Posted shortly after the iconic actor’s death on April 29, 2020.
These past few days have made me relive my own personal loss – the loss of my father 18 months ago – an incomparable loss, one that has been delicately interwoven with each day since.
New Delhi. The winter of 2007. I watch The Namesake with my parents in a small movie theatre. There is a scene in which Ashok Ganguly, played by Irrfan Khan, wanders into his teenaged son Gogol’s room. He asks how his life is going, what books he’s reading. The son is casual, distracted by his high-wired life, his plans, his phone. The father wisely retreats. Years later, when Ashok is dead, an older Gogol sits alone in a room, his father a vivid image in front of him. Ashok Ganguly asks his son about his life, what books he’s reading. Gogol starts to talk animatedly, but this time, his father has already retreated, ghost-like, into the curtains.
The scene made me cry when I first watched it, but today it haunts me, because Ashok Ganguly could be my father, who, like Gogol, I affectionately took for granted, as you do when you think someone will be around forever. Over this past year and a half, and indeed in this past week, I have replayed this scene from The Namesake many times in my mind. I have talked with my father, even though I know he will retreat with a smile, like a ghost, like Ashok Ganguly.
I cannot imagine having any father but my own, just like I cannot imagine anyone but Irrfan Khan portraying wise, quiet Ashok Ganguly on screen with such subtle sensitivity and mastery.
Mumbai. The winter of 2008. I am at a screening of a film in which I have served as script consultant, a comedy called Dil Kabaddi starring, among others : Irrfan Khan. We chat for a short while. Despite his status of rising international star and powerhouse talent, the man is humility and grace personified. He smiles and asks what’s up. I blurt out how I am going through a phase of feeling ‘stuck’. I am in a dense, slow kind of burnout, desperate for a reboot into a different kind of writing life, a more nurturing, more meaningful kind of writing life, and while talking, I put myself down a lot.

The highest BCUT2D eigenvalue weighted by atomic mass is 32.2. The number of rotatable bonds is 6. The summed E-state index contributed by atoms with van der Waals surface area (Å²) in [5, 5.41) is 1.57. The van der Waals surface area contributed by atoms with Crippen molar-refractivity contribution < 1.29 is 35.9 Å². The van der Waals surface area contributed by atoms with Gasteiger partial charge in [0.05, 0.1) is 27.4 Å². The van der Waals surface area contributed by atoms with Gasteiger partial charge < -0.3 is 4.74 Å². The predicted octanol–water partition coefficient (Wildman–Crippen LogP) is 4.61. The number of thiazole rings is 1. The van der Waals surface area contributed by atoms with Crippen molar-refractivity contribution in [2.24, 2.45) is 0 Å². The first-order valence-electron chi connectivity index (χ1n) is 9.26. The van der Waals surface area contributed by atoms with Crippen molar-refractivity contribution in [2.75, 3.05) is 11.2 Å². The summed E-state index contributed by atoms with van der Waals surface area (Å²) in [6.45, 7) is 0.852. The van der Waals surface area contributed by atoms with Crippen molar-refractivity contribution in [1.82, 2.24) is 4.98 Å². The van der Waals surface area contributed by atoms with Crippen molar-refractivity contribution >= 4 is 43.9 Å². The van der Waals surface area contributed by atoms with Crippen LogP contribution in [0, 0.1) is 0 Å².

Irrfan Khan gently says : “Yes, you should explore, you must find where your true self-expression lies. But also be proud of everything you have done and are doing right now. Stand by everything that has come out of you. Every part of your journey has the stamp of you. Every creative work has its own value and poetry and energy and outcome.”
He pauses. His next words are the words of that rare being – an artist not merely by skill and profession, but by vocation and heart. He tells me not to self-doubt. Not to categorize. That there is no good or bad work, only good or bad intention. He says : “Love everything you do. Something that you think has no value can change someone else’s worldview. Approach each and every work like it is art and discover its unique truth. This brings joy.”
I feel deeply privileged to receive this timeless advice, and moved, all these years later, by how much it has constantly pushed me to grow as a writer and as a person.
Art connects, and truthful artists – just like the feelings they evoke, just like the memories they nudge, just like the bonds we have to our fathers – live forever.
With respect and gratitude. May your soul be forever at peace, Irrfan Khan Sir.